Results for the 40 sources are given in Table 1, where we show four columns corresponding to $\left< F \right>,\sigma_{{\rm
sd}},N_{{\rm vp}}$ and $\mu$.

In order to remove as far as possible spurious variability introduced by the observing system, we computed the fluctuation index $\mu$ for the confirmed gamma-ray pulsars in the 3EG catalog (see Cusumano et al. 2000 for the latest identification). We adopt the physical criterion that pulsars are - i.e. by definition - non-variable gamma-ray sources. Then, any non-null $\mu$-value for pulsars is attributed to experimental uncertainty. We then define an averaged statistical index of variability, I, as

\begin{displaymath}I=\frac{\mu_{\rm source}}{< \mu >_{\rm pulsars}}=
\frac{\mu_{\rm source}}{26.9}\cdot
\end{displaymath} (3)

Table 2 shows the variability results for the pulsars in the 3EG catalog, whereas the last column of Table 1 shows the results of the variability index I for our sample of unidentified 3EG sources.

 
Table 2: Statistical variability of pulsars. The last one was identified by Cusumano et al. (2000)

$\gamma $-Source
Pulsar Name l b $\left< \Gamma \right>$ $\left< F_{\gamma}\right> ~
10^{8}$ $\sigma_{{\rm sd}}$ $N_{{\rm vp}}$ $\mu$
(3EG J)   (deg) (deg)   (ph cm-2 s-1)      

0534 + 2200
Crab 184.5 -5.8 2.19 219.0 29.2 16 13.3
0633 + 1751 Geminga 195.0 4.3 1.66 350.9 50.1 14 14.3
0834 - 4511 Vela 263.5 -2.8 1.69 848.2 183.6 8 21.6
1058 - 5234 PSR B1055-52 286.1 6.5 1.94 36.1 14.6 15 40.4
1710 - 4439 PSR B1706-44 343.0 -2.8 1.86 109.9 44.5 20 40.5
0634 + 0521   206.1 -1.4 2.03 25.5 7.2 9 27.6


The adopted variability criterion is then to consider that any source for which the $\mu$-value is less than the upper value of $\mu$ for pulsars ( $\mu_{\max}=40.5$), is a non-variable source. At least, we can assure that for this kind of source, and with the data now at hand, it is not possible to discriminate any significant long-term variation in its gamma emission. We shall also consider that sources with $\mu$-values between 40.5 and 65 are dubious cases, and that sources with $\mu>65$ are variable. In terms of the averaged index I, this is equivalent to saying that variable sources will be those with I>2.5, which is 3$\sigma $away from the statistical variability of pulsars. The value of 1$\sigma $ is naively obtained from the standard deviation of the I-index for pulsars. Since this is a population of just a few members, this forces us to be careful in assigning to a source the "variable'' status.

We adopted this criterion, previously used in blazar variability analysis by some of us (Romero et al. 1994) and applied to 3EG sources by Zhang et al. (2000), rather than the similar one used by McLaughlin et al. (1996) and Wallace et al. (2000) in order to allow a direct comparison with the spurious statistical variability shown by pulsars. Since the I-index establishes how variable a source is with respect to the pulsar population, it can be considered as indicative of how reliable we can be about the possible physical variation in the gamma emission. The combination of the results of Zhang et al. (2000) with those presented in this paper yields the variability index for all unidentified low-latitude sources in the 3EG catalog, see Appendix C. Note, however, that Zhang et al.'s study differs from the present one in that they considered PSR B1951+32 for the determination of $<\mu>_{{\rm pulsars}}$. This pulsar is not in the 3EG catalog. The fluxes used by Zhang et al. were taken from data reduced using a different technique. The inclusion of this pulsar makes $<\mu>_{{\rm pulsars}}\,=\,77.7 \,\pm\, 50.0$ instead of the much lower value we obtain. This high value of $<\mu>_{{\rm pulsars}}$ causes the I-index for AGNs to be compatible with a non-variable population, and it is also the reason why the majority of Zhang et al.'s sources are non-variable ones. In Appendix C, the values of I for all sources at low latitudes ( $\vert b\vert \leq 10^\circ$) are computed under our normalization.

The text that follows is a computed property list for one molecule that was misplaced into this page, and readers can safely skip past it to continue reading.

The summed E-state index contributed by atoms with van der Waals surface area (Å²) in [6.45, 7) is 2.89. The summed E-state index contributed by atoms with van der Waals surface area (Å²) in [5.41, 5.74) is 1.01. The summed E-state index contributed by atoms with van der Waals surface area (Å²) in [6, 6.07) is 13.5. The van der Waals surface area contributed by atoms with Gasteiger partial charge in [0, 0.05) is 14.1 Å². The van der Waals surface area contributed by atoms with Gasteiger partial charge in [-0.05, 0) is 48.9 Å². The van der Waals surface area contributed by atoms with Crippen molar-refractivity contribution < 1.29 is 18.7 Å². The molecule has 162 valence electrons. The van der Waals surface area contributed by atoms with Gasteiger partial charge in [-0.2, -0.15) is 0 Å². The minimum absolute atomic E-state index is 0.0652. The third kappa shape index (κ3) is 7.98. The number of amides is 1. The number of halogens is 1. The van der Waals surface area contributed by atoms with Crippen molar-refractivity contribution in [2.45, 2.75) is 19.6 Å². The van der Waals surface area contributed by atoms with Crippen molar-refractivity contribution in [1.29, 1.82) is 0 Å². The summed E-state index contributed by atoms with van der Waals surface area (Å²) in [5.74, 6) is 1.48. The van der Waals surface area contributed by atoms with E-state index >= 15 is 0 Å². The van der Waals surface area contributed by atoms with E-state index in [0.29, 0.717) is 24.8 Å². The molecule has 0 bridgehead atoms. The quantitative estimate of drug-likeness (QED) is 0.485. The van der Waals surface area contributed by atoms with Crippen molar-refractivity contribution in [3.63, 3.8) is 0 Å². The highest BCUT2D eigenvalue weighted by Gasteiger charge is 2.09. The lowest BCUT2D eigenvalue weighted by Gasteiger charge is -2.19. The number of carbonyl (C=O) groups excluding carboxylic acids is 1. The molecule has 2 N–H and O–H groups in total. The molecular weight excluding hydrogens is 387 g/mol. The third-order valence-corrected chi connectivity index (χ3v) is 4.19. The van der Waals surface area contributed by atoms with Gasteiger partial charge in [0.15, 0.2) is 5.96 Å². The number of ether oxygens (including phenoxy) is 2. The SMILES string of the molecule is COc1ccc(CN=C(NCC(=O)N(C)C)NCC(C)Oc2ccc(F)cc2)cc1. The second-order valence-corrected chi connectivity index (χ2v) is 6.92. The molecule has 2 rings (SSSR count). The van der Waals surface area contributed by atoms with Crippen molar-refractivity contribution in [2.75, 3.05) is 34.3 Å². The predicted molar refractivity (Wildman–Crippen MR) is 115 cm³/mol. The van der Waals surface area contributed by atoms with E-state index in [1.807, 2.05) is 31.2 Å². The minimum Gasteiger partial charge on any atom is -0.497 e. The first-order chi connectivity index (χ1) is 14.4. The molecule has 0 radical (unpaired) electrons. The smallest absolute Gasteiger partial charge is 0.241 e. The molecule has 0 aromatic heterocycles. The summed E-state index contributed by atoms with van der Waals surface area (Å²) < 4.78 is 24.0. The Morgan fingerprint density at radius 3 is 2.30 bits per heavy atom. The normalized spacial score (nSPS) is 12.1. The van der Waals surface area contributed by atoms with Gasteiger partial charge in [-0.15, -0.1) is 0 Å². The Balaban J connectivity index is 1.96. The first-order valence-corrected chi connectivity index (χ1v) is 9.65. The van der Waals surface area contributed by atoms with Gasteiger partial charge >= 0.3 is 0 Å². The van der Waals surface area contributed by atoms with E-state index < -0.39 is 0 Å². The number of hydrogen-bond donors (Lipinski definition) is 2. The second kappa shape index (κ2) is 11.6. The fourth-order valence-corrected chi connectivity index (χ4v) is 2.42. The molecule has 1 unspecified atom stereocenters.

A more comprehensive study on the long term variability (more than one month) of the gamma-ray sources was recently presented by Tompkins (1999). This work re-analyzed the EGRET data to take into account not only all sources included in the 3EG catalog, but also the 145 marginal sources that were detected but not included in the final official list. The maximum likelihood set of source fluxes was then computed. From those fluxes, a new statistics measuring the variability is defined as $\tau=\sigma / \mu$, where $\sigma $ is the standard deviation of the fluxes and $\mu$ their average value. The strength of this approach lies in that it takes into account possible fluctuations from the background and from neighboring sources, careful sensitivity corrections throughout EGRET lifetime, and others systematic errors. On the other hand, our method can be very useful as a first approach: when one takes a fairly safe assumption as the threshold for variability (such as the one introduced above, i.e. a source is classified as variable if I>2.5) it yields results that are compatible with Tompkins'. For instance, if we consider the sources that Tompkins found as the most variable ones, we find that only two of them are included in our sample. These have I=2.96 and I=5.33, respectively. If we now consider the sources that Tompkins classified as less variable, we find that two of them are in our sample, with indices I=1.00 and I=1.86. The rest of the cases are compatible too, but less strength should be put on the results, since most of them are dubious cases in both schemes. We then found that our method, avoiding most of the criticism of previous studies (Tompkins 1999) is well-fitted as a discriminator between variable and non-variable sources using the publicly available EGRET data.